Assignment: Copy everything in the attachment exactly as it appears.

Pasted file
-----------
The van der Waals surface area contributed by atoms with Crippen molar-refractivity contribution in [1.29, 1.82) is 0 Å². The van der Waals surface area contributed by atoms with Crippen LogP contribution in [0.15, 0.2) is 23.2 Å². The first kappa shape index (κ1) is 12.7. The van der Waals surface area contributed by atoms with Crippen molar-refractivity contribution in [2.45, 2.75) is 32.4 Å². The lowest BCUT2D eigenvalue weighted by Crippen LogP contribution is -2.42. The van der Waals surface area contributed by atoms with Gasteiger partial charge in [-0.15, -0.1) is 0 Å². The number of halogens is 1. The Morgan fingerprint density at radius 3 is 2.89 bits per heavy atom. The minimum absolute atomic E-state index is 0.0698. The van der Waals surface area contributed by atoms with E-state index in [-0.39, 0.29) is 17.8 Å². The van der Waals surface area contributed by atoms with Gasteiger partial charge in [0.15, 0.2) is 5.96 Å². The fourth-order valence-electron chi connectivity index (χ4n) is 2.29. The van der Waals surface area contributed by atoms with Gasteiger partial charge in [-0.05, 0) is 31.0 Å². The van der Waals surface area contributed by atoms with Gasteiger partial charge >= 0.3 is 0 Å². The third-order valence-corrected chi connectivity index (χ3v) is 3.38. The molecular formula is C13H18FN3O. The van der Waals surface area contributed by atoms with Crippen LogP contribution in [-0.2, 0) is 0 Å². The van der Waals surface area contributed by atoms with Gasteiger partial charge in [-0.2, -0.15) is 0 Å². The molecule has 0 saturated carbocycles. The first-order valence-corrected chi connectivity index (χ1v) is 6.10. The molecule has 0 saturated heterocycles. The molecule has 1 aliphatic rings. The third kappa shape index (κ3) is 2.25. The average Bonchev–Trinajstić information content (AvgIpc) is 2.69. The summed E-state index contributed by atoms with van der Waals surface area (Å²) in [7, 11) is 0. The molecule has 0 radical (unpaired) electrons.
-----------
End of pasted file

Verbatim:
The van der Waals surface area contributed by atoms with Crippen molar-refractivity contribution in [1.29, 1.82) is 0 Å². The van der Waals surface area contributed by atoms with Crippen LogP contribution in [0.15, 0.2) is 23.2 Å². The first kappa shape index (κ1) is 12.7. The van der Waals surface area contributed by atoms with Crippen molar-refractivity contribution in [2.45, 2.75) is 32.4 Å². The lowest BCUT2D eigenvalue weighted by Crippen LogP contribution is -2.42. The van der Waals surface area contributed by atoms with Gasteiger partial charge in [-0.15, -0.1) is 0 Å². The number of halogens is 1. The Morgan fingerprint density at radius 3 is 2.89 bits per heavy atom. The minimum absolute atomic E-state index is 0.0698. The van der Waals surface area contributed by atoms with E-state index in [-0.39, 0.29) is 17.8 Å². The van der Waals surface area contributed by atoms with Gasteiger partial charge in [0.15, 0.2) is 5.96 Å². The fourth-order valence-electron chi connectivity index (χ4n) is 2.29. The van der Waals surface area contributed by atoms with Gasteiger partial charge in [-0.05, 0) is 31.0 Å². The van der Waals surface area contributed by atoms with Gasteiger partial charge >= 0.3 is 0 Å². The third-order valence-corrected chi connectivity index (χ3v) is 3.38. The molecular formula is C13H18FN3O. The van der Waals surface area contributed by atoms with Crippen LogP contribution in [-0.2, 0) is 0 Å². The van der Waals surface area contributed by atoms with Gasteiger partial charge in [-0.2, -0.15) is 0 Å². The molecule has 0 saturated carbocycles. The first-order valence-corrected chi connectivity index (χ1v) is 6.10. The molecule has 0 saturated heterocycles. The molecule has 1 aliphatic rings. The third kappa shape index (κ3) is 2.25. The average Bonchev–Trinajstić information content (AvgIpc) is 2.69. The summed E-state index contributed by atoms with van der Waals surface area (Å²) in [7, 11) is 0. The molecule has 0 radical (unpaired) electrons.